Lag B'Omer

This post is dedicated in memory of Etya Sarah bat Yitzchak ha-Levi. May it be an aliyah                                                               for her neshama.
By Shayna Hulkower

We've already discussed how we are in the midst of a special time in the Jewish Calendar - Sefirat HaOmer. We are counting up to Shavuot, when the Jews received the Torah. None of the 49 days are really celebrated in a special way, with one exception - the 33rd day, known as Lag B'Omer because the number 33 written in Hebrew is לג. Like most things in Judaism, there isn't just one reason that we celebrate this day, let us explore. 

Firstly, it is the yahrzeit, the anniversary of the death, of Rabbi Shimon Bar Yochai, also known as the Rashbi. As you'll remember, all of Rabbi Akiva's students perished in a plague during the time between Pesach and Shavuot, 24,000 of them. After the plague ended, which some say occurred on Lag B'Omer, he took on five new students - one of which was the Rashbi. (There is another opinion that the 'plague' all the students died from was actually swords of the Romans during the Bar Kochba rebellion, when the Hebrews living in Israel tried to force out the Roman Empire. They were ultimately unsuccessful, and the destruction of the Second Beit Hamikdash eventually ensued, but there is an idea that on Lag B'Omer the tides turned and the Jewish forces were actually successful for a short while) The Rashbi is credited with writing the Zohar, or at least dictating it to one of his students on his deathbed. For all of these reasons, the 33rd day of the Omer is celebrated by Jews all over the world.

So how do we celebrate this day? There aren't any customary foods like hamentaschen or latkes. There aren't any special brachot (blessings) we say like Hallel. The prevailing custom is to build giant bonfires. This is done everywhere Jews live in Israel, but the biggest celebration, and the biggest fires, are in Meron, in northern Israel, where Rebbi Shimon Bar Yochai is buried. While this might be fun, we can also wonder what is the source of this custom. There are a few explanations. The first is that Torah is compared to fire, and the Rashbi brought much Torah into this world. Also, as Rebbi Shimon Bar Yochai was delivering the deep insights of Kabbalah, the house was said to be filled with light and fire (light symbolizes Torah and holiness, when Moshe Rabbeinu came down from Mount Sinai after receiving the Torah light shone from his face). It is also said that the sun didn't set on the day of the Rashba's death until he had finished giving over all of this wisdom. Lastly, fire is special, because no matter how many wicks are lit from the same candle, the fire never diminishes. The same is true of Torah - by spreading Torah the information in the world only continues to grow, therefore the bonfires can also be seen as a celebration of the light of Torah shining and growing in this world.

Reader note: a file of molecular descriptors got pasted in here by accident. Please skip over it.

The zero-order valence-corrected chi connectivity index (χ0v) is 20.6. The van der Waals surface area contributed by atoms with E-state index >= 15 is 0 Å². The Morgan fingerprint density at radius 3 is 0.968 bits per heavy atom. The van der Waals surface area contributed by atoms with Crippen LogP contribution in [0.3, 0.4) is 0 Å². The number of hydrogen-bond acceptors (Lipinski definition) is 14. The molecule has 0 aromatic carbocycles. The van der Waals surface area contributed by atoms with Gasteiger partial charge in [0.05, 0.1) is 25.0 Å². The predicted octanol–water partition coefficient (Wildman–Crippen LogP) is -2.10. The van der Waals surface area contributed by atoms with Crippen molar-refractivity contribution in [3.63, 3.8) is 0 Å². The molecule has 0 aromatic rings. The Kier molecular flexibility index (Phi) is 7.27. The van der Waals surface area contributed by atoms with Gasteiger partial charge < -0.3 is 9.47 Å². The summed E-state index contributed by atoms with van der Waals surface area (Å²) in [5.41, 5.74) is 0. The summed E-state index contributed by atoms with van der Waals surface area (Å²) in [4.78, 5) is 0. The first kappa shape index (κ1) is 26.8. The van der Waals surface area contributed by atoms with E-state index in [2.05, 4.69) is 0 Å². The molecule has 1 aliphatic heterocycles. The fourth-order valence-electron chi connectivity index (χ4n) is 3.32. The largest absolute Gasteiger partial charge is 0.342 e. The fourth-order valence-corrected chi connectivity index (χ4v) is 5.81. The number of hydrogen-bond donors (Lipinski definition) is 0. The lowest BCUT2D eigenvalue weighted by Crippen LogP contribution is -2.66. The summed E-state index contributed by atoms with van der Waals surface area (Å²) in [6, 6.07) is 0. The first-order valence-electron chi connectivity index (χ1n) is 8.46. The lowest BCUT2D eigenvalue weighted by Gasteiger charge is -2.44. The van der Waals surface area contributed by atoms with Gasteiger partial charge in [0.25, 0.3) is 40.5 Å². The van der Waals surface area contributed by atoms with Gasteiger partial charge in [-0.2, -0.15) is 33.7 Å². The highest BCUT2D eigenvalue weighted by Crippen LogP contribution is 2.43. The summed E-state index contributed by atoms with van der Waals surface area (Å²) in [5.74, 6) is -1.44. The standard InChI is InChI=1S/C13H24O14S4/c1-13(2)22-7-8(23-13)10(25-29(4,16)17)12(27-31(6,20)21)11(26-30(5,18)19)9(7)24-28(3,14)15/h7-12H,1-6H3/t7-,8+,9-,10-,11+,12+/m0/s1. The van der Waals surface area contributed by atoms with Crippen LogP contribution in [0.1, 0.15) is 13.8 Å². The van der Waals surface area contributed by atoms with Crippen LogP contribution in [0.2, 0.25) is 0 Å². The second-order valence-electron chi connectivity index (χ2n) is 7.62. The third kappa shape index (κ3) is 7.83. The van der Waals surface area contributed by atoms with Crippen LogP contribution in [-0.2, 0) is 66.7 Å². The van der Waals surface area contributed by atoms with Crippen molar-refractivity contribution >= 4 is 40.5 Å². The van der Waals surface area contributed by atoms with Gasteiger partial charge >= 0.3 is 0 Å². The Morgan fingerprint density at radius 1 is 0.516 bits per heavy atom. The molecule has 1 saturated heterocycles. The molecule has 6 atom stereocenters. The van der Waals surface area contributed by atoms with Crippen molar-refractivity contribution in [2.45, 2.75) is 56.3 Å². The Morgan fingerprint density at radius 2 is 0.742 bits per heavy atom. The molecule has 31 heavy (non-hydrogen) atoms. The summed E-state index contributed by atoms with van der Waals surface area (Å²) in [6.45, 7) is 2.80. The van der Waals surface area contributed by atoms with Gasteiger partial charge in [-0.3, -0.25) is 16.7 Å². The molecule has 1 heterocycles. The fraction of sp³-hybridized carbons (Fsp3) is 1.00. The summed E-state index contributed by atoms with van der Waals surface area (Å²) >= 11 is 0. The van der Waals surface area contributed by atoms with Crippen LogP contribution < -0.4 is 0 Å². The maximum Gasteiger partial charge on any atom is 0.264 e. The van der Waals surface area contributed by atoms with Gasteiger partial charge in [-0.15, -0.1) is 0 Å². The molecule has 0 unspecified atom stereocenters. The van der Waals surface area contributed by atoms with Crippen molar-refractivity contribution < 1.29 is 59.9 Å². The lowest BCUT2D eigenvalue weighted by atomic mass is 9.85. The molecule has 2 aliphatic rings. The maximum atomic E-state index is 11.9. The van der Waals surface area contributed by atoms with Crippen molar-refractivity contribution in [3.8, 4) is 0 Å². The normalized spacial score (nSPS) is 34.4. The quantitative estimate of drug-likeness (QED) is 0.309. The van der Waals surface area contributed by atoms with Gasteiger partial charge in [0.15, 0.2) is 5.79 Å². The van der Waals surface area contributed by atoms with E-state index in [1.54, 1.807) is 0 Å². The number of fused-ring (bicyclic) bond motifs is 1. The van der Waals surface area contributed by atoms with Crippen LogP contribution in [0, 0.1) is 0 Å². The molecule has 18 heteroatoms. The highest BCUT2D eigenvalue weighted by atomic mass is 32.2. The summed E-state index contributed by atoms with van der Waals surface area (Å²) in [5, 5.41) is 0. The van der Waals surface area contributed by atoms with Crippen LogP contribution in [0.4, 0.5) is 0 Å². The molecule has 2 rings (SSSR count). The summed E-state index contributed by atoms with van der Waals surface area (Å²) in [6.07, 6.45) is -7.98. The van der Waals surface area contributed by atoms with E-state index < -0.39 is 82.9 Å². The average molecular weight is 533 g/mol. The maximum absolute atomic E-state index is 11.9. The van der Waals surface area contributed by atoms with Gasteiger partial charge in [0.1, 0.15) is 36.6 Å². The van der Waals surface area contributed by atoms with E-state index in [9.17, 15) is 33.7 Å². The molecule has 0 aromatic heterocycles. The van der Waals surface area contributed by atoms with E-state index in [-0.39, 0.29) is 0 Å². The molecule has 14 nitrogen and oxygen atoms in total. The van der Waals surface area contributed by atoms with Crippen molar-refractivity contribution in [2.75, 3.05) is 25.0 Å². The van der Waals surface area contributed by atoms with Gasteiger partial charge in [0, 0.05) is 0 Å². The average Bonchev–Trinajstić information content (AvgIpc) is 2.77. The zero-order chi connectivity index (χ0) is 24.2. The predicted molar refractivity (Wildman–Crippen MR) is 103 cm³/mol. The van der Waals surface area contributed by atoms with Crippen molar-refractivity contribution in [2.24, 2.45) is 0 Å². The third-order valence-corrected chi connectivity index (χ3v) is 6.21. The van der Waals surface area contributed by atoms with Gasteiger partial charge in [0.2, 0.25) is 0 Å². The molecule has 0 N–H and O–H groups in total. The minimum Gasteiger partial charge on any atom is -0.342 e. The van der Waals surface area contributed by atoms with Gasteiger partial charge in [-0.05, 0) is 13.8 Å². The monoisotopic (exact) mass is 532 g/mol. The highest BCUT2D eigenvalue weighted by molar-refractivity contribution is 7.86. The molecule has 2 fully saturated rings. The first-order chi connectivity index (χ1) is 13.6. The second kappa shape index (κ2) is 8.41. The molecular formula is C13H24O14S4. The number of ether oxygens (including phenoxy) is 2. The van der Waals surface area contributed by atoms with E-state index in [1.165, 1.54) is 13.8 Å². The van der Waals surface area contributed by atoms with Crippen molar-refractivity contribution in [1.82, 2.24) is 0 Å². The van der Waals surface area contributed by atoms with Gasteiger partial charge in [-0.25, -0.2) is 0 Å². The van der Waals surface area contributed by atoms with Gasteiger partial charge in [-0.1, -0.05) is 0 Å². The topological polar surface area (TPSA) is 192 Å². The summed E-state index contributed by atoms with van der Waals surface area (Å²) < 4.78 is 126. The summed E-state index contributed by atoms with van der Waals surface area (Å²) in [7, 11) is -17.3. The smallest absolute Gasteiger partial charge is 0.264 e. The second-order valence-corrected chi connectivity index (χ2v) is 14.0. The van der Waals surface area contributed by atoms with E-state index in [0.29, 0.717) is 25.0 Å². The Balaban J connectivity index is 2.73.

There is also a custom for children to play with bows and arrows. This is attributed to the fact that bows symbolize rainbows (having the same shape), and it is said not a single rainbow was seen during Rebbi Shimon Bar Yochai's lifetime. That might seem unworthy, or even a little sad considering how beautiful rainbows are. However, if you consider what rainbows represent in Torah - they are a sign G-d made to the world that he won't destroy everything through a giant flood like He did in Noah's time, we can see maybe this is a blessing. 

Who was Rebbi Shimon Bar Yochai that his death should be celebrated in such a spectacular way? During the time of the Roman occupation in Israel, it was forbidden to teach Torah. Most scholars continued to do so in private, but the Rashba wasn't about to be intimidated. He blatantly taught in public, along with his teacher Rebbi Akiva. Rebbi Akiva was arrested and sentenced to a tortuous death by the evil Roman Emperor Hadrian. The Rashbi was forced to flee, and joined by his son, hid in a cave in the Galilee in northern Israel. It is told that miraculously, a spring of water appeared and a carob tree grew, so that they had food and water. For 13 years the sage and his son stayed in the cave, and discovered the deep secrets of Torah, which today is called Kabbalah. After 12 years, a heavenly voice called out to Rebbi Shimon Bar Yochai and his son, saying it was safe to come out. As they exited the cave, they were so judgemental of the simple Jews they saw working their farms, that they actually shot fire out of their eyes (talk about an evil eye!). G-d's voice called down to them and said, in so many words, I didn't let you leave the cave to come out and kill my people, go back to the cave until you can learn how to behave. A year later he ventured out again and was able to look at the people going about their business with joy and love. 

Accidental combustions aside, Rebbi Shimon Bar Yochai is attributed to have said many words of wisdom about how important it is to treat others with love and respect, such as, "It is better to jump into a fiery furnace than embarrass someone in public," and "To deceive anyone with words is worse than cheating them out of money." These are important words to keep in mind, always, but especially during these 49 days when we are trying extra hard to work on ourselves. 

No comments:

Yashar LaChayal

The majesty of the Western Wall

Nefesh B'Nefesh